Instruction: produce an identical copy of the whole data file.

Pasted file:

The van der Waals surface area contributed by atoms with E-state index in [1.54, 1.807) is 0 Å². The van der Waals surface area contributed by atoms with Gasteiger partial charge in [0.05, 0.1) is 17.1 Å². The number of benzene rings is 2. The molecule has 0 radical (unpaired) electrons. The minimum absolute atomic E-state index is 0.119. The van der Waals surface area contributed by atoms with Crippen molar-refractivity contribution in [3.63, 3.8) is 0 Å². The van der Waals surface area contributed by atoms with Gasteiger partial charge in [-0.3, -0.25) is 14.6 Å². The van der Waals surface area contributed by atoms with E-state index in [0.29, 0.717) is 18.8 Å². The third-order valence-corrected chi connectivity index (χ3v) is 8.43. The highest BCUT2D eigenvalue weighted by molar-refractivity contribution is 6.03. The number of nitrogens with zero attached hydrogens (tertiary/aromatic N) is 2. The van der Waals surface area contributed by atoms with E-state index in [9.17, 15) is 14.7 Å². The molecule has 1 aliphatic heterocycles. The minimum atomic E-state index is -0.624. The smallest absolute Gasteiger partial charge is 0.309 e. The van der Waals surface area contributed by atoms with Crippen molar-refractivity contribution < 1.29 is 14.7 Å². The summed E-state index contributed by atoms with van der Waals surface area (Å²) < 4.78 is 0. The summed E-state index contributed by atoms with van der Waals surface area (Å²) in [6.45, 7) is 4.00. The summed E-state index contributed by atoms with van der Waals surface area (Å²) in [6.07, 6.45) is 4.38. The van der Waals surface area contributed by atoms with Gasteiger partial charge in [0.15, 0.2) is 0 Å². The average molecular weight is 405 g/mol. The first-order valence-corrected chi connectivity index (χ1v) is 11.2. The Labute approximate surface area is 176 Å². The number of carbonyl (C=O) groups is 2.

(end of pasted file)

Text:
The van der Waals surface area contributed by atoms with E-state index in [1.54, 1.807) is 0 Å². The van der Waals surface area contributed by atoms with Gasteiger partial charge in [0.05, 0.1) is 17.1 Å². The number of benzene rings is 2. The molecule has 0 radical (unpaired) electrons. The minimum absolute atomic E-state index is 0.119. The van der Waals surface area contributed by atoms with Crippen molar-refractivity contribution in [3.63, 3.8) is 0 Å². The van der Waals surface area contributed by atoms with Gasteiger partial charge in [-0.3, -0.25) is 14.6 Å². The van der Waals surface area contributed by atoms with E-state index in [0.29, 0.717) is 18.8 Å². The third-order valence-corrected chi connectivity index (χ3v) is 8.43. The highest BCUT2D eigenvalue weighted by molar-refractivity contribution is 6.03. The number of nitrogens with zero attached hydrogens (tertiary/aromatic N) is 2. The van der Waals surface area contributed by atoms with E-state index in [9.17, 15) is 14.7 Å². The molecule has 1 aliphatic heterocycles. The minimum atomic E-state index is -0.624. The smallest absolute Gasteiger partial charge is 0.309 e. The van der Waals surface area contributed by atoms with Crippen molar-refractivity contribution < 1.29 is 14.7 Å². The summed E-state index contributed by atoms with van der Waals surface area (Å²) < 4.78 is 0. The summed E-state index contributed by atoms with van der Waals surface area (Å²) in [6.45, 7) is 4.00. The summed E-state index contributed by atoms with van der Waals surface area (Å²) in [6.07, 6.45) is 4.38. The van der Waals surface area contributed by atoms with Gasteiger partial charge in [0.15, 0.2) is 0 Å². The average molecular weight is 405 g/mol. The first-order valence-corrected chi connectivity index (χ1v) is 11.2. The Labute approximate surface area is 176 Å². The number of carbonyl (C=O) groups is 2.